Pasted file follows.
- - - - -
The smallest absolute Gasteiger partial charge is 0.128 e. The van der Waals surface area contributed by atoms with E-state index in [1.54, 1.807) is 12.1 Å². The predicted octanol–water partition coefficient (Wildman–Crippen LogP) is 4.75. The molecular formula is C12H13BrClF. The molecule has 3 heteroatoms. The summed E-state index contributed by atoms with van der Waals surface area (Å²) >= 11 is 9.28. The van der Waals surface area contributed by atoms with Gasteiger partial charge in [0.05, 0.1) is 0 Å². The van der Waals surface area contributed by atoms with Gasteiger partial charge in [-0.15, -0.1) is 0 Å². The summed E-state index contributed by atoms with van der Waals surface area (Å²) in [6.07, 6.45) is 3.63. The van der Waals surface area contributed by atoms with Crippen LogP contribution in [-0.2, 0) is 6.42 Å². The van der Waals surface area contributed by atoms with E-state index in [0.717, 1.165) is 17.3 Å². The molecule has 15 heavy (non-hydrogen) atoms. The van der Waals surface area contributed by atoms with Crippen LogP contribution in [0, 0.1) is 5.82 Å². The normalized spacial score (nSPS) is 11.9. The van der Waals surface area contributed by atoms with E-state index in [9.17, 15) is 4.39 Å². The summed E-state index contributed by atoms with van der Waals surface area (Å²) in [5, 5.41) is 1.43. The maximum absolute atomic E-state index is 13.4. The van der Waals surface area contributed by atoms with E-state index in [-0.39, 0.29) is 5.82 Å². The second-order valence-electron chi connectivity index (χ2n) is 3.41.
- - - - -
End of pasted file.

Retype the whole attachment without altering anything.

The smallest absolute Gasteiger partial charge is 0.128 e. The van der Waals surface area contributed by atoms with E-state index in [1.54, 1.807) is 12.1 Å². The predicted octanol–water partition coefficient (Wildman–Crippen LogP) is 4.75. The molecular formula is C12H13BrClF. The molecule has 3 heteroatoms. The summed E-state index contributed by atoms with van der Waals surface area (Å²) >= 11 is 9.28. The van der Waals surface area contributed by atoms with Gasteiger partial charge in [0.05, 0.1) is 0 Å². The van der Waals surface area contributed by atoms with Gasteiger partial charge in [-0.15, -0.1) is 0 Å². The summed E-state index contributed by atoms with van der Waals surface area (Å²) in [6.07, 6.45) is 3.63. The van der Waals surface area contributed by atoms with Crippen LogP contribution in [-0.2, 0) is 6.42 Å². The van der Waals surface area contributed by atoms with E-state index in [0.717, 1.165) is 17.3 Å². The molecule has 15 heavy (non-hydrogen) atoms. The van der Waals surface area contributed by atoms with Crippen LogP contribution in [0, 0.1) is 5.82 Å². The normalized spacial score (nSPS) is 11.9. The van der Waals surface area contributed by atoms with E-state index in [9.17, 15) is 4.39 Å². The summed E-state index contributed by atoms with van der Waals surface area (Å²) in [5, 5.41) is 1.43. The maximum absolute atomic E-state index is 13.4. The van der Waals surface area contributed by atoms with E-state index in [-0.39, 0.29) is 5.82 Å². The second-order valence-electron chi connectivity index (χ2n) is 3.41.